My Smartphone Journey And Why I Am Back With Apple



I have been involved in the smartphone scene since the HTC Dash and Windows Mobile way back in 2006. I spent a good amount of time hacking it and running custom software just to get it to run on AT&T (as the Dash I owned was the T-Mobile variant). It wasn’t long after that I decided that I wanted to try Blackberry on for a change and dumped the Dash for the Blackberry 8700. I didn’t do much hacking to the Blackberry and, frankly, the software and UX was even less impressive than Windows Mobile on the HTC Dash. I jumped to a PALM (I don’t even know the name of the device anymore) for a brief moment in 2007.

Then came the iPhone in mid-2007 followed soon after by the first Android phone, the G1. I took the plunge with the iPhone and instantly fell in love with the UX, look and feel of the device. When the jailbreak community came on the scene, I was on board faster than you could say free bacon. Those were the days of slim pickins.  Cydia was available, but everything was just emerging and the scene was growing. I jailbroke every iPhone I ever used all the way up to the iPhone 4. I had the iPhone 4 for less than a month when I happened upon Android’s new look and feel. I did some research and went and tested some devices at the local big box.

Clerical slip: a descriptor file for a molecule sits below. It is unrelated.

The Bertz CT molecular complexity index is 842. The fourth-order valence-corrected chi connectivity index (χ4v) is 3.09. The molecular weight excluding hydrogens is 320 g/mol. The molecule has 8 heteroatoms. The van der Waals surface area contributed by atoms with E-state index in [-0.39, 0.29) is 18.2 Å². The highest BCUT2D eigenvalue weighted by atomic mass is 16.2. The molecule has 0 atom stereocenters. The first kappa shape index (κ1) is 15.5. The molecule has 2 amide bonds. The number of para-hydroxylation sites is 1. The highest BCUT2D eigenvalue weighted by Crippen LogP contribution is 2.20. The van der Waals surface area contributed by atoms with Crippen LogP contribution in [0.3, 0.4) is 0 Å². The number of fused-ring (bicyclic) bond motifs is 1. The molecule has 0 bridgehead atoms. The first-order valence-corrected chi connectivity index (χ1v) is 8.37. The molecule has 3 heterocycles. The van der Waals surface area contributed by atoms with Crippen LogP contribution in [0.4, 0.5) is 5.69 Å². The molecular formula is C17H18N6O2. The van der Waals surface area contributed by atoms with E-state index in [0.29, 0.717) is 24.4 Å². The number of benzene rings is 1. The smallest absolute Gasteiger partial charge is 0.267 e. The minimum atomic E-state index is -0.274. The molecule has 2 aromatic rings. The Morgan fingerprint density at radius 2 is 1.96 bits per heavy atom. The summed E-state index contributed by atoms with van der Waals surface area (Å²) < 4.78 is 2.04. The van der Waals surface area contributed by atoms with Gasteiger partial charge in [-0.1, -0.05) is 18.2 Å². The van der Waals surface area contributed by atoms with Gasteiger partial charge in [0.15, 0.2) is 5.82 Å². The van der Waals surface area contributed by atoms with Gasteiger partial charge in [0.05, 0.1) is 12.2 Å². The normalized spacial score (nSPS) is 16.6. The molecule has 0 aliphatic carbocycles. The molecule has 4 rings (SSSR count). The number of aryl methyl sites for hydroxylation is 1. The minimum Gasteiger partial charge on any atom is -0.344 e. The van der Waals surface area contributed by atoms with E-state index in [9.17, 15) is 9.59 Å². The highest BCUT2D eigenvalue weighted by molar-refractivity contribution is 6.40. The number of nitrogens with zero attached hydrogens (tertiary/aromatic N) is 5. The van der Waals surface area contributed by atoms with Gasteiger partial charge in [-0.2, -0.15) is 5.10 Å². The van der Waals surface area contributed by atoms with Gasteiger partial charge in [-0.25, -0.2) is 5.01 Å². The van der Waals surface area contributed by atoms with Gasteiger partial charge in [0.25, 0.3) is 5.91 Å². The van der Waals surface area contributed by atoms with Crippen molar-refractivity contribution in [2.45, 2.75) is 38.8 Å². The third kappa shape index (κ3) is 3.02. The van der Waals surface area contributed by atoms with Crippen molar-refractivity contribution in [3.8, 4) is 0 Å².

I sold my iPhone 4, for a mighty good penny I’d say, and bought myself my first-ever Android phone, the Samsung Galaxy S Captivate. I didn’t even have the phone warmed up and I was already exploring xda for rooting methods and custom ROMs. I poured myself into the rooting and ROMing scene much like I did with the jailbreak scene on the iPhone. I was fortunate enough to get to know some great ROM developers like Nunhugger and Johnsondr80, both of whom took me under their wings and helped me understand custom ROMs and, more importantly, themeing. I joined Team Phoenix, which later split up and became The Collective and The Family. I did graphics work for everyone and even made a theme of my own with the help of robm1911.